GLENDALE, Ariz. -- The system robbed us again.
After waiting 37 days to see No. 1 Auburn play No. 2 Oregon in Monday night's Tostitos BCS National Championship Game, we ended up watching 55 minutes of what looked like the Liberty Bowl and only about five minutes of what we actually hoped to see.
Not until Oregon linebacker Casey Matthews slapped the ball out of Heisman Trophy winner Cameron Newton's hands -- which set up the Ducks' tying touchdown and 2-point conversion with about 2½ minutes to play -- did Monday night's contest really resemble any sort of championship game.
In the end, Auburn senior Wes Byrum kicked a 19-yard field goal on the final play in a 22-19 victory to give the Tigers their first national championship since 1957.
But it was hard to leave University of Phoenix Stadium early Tuesday morning without a deflated feeling, because you knew the game might have been so much more.
Coach Gary Patterson and TCU also must have been deflated after watching the BCS title game.
"If I was a voter, I'll watch those two teams play and see how my team compares to them," Patterson said after the Rose Bowl. "Then I'll have my own national championship vote if I think we're better. It won't count, but it seems like a lot of votes don't count anymore."
The Horned Frogs looked more impressive in beating red-hot Wisconsin 21-19 in the Rose Bowl Game presented by Vizio on New Year's Day, which now seems like ages ago.
Auburn and Oregon looked so bad through the first three quarters Monday that I almost wondered if No. 3 TCU didn't deserve to be playing here.
It seemed to take the Tigers and Ducks about 55 minutes to knock off 37 days' rust, which really wasn't their fault.
NFL conference champions earning a bye wait two weeks before playing in the Super Bowl, and college basketball's two finalists from a 68-team bracket wait about 48 hours before playing a championship game. No sport waits as long as college football to decide its champion.
And, much like it was Monday night, the BCS National Championship Game usually ends up being anticlimactic because the teams haven't played in so long.
"With two teams like this and two offenses like this, the [layoff] helps the defenses and hurts the offenses," former Auburn coach Pat Dye said. "The defense had a month to game plan and prepare."
Until the final five furious minutes, the Ducks and Tigers slipped and slid across the turf, without either team being able to muster much offense. Both high-scoring offenses were stuffed by what turned out to be pretty underrated defenses, and neither team was as crisp or sharp as it was during the regular season.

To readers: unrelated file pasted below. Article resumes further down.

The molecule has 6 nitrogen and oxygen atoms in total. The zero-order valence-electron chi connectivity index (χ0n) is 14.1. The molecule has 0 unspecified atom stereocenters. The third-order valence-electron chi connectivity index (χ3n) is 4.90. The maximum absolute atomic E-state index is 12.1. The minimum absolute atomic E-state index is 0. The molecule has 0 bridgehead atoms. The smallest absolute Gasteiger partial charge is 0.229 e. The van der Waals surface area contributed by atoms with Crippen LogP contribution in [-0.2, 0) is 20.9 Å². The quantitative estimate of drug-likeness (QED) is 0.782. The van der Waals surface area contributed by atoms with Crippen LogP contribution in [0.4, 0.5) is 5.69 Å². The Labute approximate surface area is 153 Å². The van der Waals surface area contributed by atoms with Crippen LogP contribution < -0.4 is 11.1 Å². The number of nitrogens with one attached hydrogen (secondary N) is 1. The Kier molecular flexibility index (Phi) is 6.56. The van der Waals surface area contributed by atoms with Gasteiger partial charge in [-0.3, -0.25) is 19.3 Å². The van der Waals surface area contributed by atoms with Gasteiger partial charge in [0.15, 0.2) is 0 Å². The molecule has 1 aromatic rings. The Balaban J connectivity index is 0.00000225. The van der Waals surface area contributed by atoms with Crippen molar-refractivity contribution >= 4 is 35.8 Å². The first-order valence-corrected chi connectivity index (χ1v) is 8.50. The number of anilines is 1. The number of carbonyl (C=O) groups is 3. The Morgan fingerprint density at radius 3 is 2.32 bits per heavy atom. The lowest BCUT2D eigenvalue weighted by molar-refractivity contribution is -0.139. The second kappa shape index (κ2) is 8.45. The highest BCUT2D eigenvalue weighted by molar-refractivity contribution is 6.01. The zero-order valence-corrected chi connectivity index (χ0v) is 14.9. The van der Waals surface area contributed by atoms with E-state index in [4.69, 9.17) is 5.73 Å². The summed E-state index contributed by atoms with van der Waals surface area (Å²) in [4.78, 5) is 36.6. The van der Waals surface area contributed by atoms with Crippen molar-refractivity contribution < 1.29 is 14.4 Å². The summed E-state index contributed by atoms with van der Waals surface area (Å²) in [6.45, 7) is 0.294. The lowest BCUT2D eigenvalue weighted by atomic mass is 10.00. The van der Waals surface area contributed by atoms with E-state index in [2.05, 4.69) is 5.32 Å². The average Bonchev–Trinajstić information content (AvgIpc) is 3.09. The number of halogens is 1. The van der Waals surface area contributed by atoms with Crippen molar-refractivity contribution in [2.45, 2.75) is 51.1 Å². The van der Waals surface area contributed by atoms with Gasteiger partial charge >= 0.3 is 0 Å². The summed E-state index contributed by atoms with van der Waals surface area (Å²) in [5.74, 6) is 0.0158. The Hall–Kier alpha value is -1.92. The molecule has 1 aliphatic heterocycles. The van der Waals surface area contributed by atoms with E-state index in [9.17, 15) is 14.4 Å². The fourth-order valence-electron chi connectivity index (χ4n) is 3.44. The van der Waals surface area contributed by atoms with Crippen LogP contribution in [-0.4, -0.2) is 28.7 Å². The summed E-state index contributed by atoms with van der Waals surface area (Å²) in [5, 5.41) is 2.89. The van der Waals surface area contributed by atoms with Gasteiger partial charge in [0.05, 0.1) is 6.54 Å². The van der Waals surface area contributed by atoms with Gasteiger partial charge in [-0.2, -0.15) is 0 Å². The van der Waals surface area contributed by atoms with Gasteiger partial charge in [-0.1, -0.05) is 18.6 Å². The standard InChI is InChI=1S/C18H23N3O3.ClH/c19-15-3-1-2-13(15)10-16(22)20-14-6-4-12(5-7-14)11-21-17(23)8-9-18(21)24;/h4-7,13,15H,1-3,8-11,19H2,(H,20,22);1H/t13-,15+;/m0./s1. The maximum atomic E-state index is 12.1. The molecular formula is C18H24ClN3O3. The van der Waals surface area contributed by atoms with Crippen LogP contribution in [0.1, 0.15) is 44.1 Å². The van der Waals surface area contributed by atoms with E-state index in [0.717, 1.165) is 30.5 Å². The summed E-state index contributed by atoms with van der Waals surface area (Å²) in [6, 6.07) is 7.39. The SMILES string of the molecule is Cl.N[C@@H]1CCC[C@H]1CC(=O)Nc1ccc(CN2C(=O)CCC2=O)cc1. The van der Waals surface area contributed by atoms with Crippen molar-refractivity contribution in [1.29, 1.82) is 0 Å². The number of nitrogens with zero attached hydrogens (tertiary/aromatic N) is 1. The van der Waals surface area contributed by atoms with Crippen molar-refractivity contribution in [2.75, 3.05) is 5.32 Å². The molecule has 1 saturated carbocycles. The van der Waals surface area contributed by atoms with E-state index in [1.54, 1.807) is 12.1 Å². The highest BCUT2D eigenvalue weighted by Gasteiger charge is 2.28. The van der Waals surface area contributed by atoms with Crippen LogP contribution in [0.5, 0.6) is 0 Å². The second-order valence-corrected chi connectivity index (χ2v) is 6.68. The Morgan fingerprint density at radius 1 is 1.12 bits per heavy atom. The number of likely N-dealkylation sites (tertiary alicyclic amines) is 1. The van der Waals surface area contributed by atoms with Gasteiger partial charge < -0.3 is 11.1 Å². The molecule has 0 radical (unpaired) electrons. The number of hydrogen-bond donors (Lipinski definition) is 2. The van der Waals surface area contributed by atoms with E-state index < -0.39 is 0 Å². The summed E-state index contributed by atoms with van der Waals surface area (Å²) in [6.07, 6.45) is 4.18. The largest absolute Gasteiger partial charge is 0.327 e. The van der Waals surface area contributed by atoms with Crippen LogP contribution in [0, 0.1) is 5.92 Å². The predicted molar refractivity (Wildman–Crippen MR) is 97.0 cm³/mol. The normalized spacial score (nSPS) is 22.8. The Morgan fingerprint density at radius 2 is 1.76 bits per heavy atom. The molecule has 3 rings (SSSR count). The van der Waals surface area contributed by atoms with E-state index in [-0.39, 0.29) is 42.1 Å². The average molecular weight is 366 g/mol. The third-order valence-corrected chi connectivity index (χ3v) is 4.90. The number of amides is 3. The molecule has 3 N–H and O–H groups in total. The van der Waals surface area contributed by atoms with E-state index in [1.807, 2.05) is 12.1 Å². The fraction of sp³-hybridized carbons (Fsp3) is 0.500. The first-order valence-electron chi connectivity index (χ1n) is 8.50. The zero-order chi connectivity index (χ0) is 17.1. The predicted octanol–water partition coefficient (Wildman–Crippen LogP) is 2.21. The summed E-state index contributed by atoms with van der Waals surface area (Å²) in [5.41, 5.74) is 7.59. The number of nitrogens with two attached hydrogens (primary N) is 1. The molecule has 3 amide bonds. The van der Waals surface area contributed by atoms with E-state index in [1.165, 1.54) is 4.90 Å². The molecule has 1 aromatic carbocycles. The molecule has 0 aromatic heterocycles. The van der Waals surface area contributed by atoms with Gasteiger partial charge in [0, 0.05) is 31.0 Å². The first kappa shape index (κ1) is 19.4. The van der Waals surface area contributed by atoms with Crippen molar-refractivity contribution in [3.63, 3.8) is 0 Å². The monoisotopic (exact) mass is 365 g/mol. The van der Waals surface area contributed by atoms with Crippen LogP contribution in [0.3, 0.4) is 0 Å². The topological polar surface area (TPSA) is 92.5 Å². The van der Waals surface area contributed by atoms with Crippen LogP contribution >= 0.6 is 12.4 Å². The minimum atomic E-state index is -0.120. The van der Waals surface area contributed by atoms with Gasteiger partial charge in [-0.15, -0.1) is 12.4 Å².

How could they be, after waiting more than a month to play?
What were the odds that the opening two possessions of the games would end in punts? Or that each of the next three drives would end with Newton and Oregon quarterback Darron Thomas throwing interceptions? A game that was supposed to go into the 70s in points was scoreless after the first 15 minutes.
"I don't know if it was the layoff," Auburn center Ryan Pugh said. "That was a pretty good defense."
But Auburn and Oregon looked like much better teams more than five weeks ago.
At the end of the regular season, the Tigers actually looked like the No. 1 team in the country. They came from 24 points behind to defeat defending BCS national champion Alabama 28-27 on the road on the day after Thanksgiving, and then blasted South Carolina 56-17 in the Dec. 4 SEC championship game to finish 13-0.
The Ducks finished 12-0 after winning their last two games in impressive fashion: 48-29 over Arizona and 37-20 at rival Oregon State in the Civil War on Dec. 4.
"We would've played better if the game was played two weeks ago," Auburn offensive coordinator Gus Malzahn said. "We came out of the SEC championship game playing pretty well."
Then the Tigers and Ducks took a month-long hiatus. Oregon looked like a fast-paced team for a few minutes Monday night, but it never seemed to find that frenetic pace that made it so dangerous during the regular season.
"I thought we had it ramped up pretty good, and then other times we didn't," Ducks coach Chip Kelly said. "When you get behind with a penalty or something like that, it kind of puts you off track. But there were times when we had it rolling pretty good, and other times it wasn't going as fast as we should have been."
University presidents, conference commissioners and bowl officials say one of the reasons they don't want any sort of playoff determining college football's national championship is because they don't want to extend the football season.
But could it really be extended any more than it already is? The Ducks spent time during their nine days in the desert taking classes and completing course work because classes have already started back in Eugene, Ore.
"It's one of those things where you think of as many ways as possible to play the game earlier," Pugh said. "The layoff is tough, but it is what it is and this is the system we're playing in."
Once again, the long layoff took the air out of college football's biggest game.
College football fans couldn't wait to see Newton, the SEC's leading rusher and country's top-rated passer, on the same field with Oregon tailback LaMichael James, the country's top runner. They couldn't wait to watch Kelly and Malzahn, two of the sport's offensive masterminds, attacking defenses for four quarters.
Instead, we got three and a half hours of watching a lot of nothing.
"It was just a battle," Oregon cornerback Cliff Harris said. "I hope y'all enjoyed the show we put on for you guys."
This college football fan didn't it enjoy much until the final five minutes.
Mark Schlabach covers college sports for ESPN.com. You can contact him at firstname.lastname@example.org.